There are so many factors that can influence why we can barely run to the end of the road one day and yet fly through a 5k a few days later. Working out why you think you might be struggling in your session makes it so much easier to show yourself compassion. That’s because you’ll learn to understand that it’s not you being weak, slow or lazy, it’s one of these…
“People don’t realise how much our sleep impacts performance,” says Faye. Research shows that exercise performance is negatively affected during periods of sleep deprivation, but the reasons why are unclear. However, we do know that bad sleep effects cognitive function and mood stability, which is so important given that it is so often mind over matter when it comes to nailing our sessions.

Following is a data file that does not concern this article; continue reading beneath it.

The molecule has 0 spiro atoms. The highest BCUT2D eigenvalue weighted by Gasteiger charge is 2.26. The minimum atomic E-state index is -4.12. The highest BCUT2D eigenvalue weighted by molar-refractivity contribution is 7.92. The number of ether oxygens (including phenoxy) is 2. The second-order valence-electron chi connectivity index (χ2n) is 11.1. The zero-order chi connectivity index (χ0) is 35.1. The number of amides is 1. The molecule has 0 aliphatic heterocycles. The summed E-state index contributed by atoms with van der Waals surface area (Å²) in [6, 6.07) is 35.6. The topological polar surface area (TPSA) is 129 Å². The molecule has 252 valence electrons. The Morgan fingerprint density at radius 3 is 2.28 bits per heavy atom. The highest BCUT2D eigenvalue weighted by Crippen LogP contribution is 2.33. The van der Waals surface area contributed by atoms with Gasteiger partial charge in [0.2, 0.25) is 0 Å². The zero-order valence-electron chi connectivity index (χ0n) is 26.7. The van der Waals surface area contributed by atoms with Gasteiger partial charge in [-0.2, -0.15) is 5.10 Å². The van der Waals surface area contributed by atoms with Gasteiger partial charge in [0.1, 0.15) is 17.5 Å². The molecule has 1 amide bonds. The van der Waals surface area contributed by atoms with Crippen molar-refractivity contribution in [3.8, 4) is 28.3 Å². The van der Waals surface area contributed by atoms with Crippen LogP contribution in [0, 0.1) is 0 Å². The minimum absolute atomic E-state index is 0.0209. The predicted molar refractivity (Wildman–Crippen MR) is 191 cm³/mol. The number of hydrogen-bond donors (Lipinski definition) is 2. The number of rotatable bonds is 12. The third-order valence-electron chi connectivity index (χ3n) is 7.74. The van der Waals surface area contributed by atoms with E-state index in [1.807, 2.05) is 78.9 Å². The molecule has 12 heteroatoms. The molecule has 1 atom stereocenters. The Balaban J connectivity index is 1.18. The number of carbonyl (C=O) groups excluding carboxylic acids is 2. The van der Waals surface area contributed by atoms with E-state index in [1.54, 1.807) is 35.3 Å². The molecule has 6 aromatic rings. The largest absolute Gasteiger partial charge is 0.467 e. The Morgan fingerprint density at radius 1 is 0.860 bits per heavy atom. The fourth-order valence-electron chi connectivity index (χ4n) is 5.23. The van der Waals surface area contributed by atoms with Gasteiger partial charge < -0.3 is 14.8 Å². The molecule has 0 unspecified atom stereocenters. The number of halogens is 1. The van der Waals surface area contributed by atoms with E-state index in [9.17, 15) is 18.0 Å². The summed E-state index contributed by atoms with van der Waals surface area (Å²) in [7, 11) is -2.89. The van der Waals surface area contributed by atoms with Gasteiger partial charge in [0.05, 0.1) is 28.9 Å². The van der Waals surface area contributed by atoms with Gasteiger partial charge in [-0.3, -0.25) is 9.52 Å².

Given that sleep is the time our muscles rebuild and recover, a lack of sleep could be responsible for slowing muscle recovery.
Speaking of… if your body isn’t recovered from previous exercise, your next session is not going to be as good, right? Your body needs to work hard to rebuild muscles that you tore in your session, and if they don’t get a chance to do that, you’ll never get stronger.
The menstrual cycle
If you get periods, this one is huge. Our hormones hugely impact how much we can get out of a session, so it’s worth reading up on how our menstrual cycle can impact your training and adapt accordingly.
“Our performance can be down to what we have, or haven’t, eaten. We respond differently to different foods and they effect our energy levels differently,” says Faye. This is mainly trial and error, but perhaps play around with adding in a pre-workout snack and making sure you’re hitting your protein targets.